Author: Bonnie Rozanski
Publisher: Bonnie Rozanski
Copyright: September 2011
# of Pages: 239 (nook edition)
“You know, these new generation sleep drugs are pretty marvelous things, but they do have side effects, Henry. Have you noticed any side effects yourself?”
“Nope,” I said. “With Somnolux, I sleep like a baby.”
“No cookie crumbs, missing food, open refrigerators?”
“Nope. Why would I find that?”
“You haven’t heard of people getting up in the night, eating high calorie foods with no memory of having done it?”
Well, I never did find that missing box of Wheat Chex, but it had to be in the back of the cabinet somewhere. “Nope,” I said.
“Any sleepwalking?” he asked.
“Not that I’m aware of, anyway.”
“Getting in your car and driving away while you’re asleep?”
“I don’t have a car.”
Well, that one rang a bell. Just the other morning I woke up and found a strange woman in my bed. Apparently, if I were to believe her, we had met at a bar and come back and had lots of rough and kinky sex. Too bad I couldn’t remember a thing about it. “No,” I said.
I have chronic insomnia, and for a while my doctor had prescribed Ambien CR after nothing else seemed to work. And it worked, all right. I slept like a baby. Only I wrote insane posts on my personal blog. And I’d wake up and find empty cookie boxes or potato chip bags in my bedroom. My husband and sister had conversations with me, not knowing that I was asleep. Needless to say, my doctor, upon hearing these experiences, took me back off Ambien and I returned to the world of insomnia.
Henry Jackman wakes up and goes through the usual routine–shower, dress, etc.–and then goes into his living room only to find his lover Sherry Pollock lying on the floor, out cold. His living room looks like a tornado swept through it. He calls the ambulance, and goes to the hospital with her. Turns out she’s in a coma (later a persistive vegetative state). He’s having trouble sleeping, and manages to keep getting prescriptions for the hot new sleeping drug that Sherry discovered, Somnolux. He tries to get off it at various points during the story, but his rebound insomnia is unbearable and he keeps returning to Somnolux just to get a decent night’s sleep.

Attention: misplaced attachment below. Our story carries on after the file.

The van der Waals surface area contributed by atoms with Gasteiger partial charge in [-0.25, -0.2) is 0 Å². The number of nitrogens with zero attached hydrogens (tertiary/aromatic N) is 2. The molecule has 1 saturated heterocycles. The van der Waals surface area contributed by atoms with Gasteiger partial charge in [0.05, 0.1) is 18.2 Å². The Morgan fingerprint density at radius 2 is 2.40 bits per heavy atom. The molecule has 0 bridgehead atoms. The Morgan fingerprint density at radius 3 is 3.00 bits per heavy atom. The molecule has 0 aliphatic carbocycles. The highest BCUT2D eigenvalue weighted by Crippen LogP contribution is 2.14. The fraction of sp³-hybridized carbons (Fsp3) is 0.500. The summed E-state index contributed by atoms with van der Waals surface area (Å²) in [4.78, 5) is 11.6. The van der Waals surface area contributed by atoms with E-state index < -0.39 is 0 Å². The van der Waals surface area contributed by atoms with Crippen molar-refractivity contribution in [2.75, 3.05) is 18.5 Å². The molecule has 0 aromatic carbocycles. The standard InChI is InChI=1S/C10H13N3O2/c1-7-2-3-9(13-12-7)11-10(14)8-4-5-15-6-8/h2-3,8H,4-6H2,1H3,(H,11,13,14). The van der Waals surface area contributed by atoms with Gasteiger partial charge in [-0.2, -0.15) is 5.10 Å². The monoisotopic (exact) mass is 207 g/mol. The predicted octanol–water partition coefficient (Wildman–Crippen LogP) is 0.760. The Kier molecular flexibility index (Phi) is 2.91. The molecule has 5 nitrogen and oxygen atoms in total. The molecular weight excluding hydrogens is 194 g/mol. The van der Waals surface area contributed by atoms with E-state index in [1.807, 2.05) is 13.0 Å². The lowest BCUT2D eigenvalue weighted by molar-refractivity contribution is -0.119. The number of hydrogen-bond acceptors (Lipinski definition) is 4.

Detective Donna Sirken is in charge of the case, and she finds Jackman’s story to be implausible at best. The story is told alternately by Jackman and Sirken, which means each chapter has a little bit of overlap. This could get tedious in less skilled hands, but Rozanski makes it work.
There’s a nice little twist, which I’ll confess I didn’t see coming, and it tied off the story beautifully. I liked it. Good book.
A little nitpick: when we’re introduced to Pollock’s parents, her father alternately refers to his wife as Donna and Lillian. I’m assuming that at some point Rozanski changed the character’s name, but it’s a little distracting. I found myself reading through the text a few times to see if perhaps there was a wife and an ex-wife there, but it appears that Rozanski missed changing it in those couple of paragraphs.
Disclosure: I received a complimentary copy of the e-book from the author. The opinions expressed in this review are entirely my own.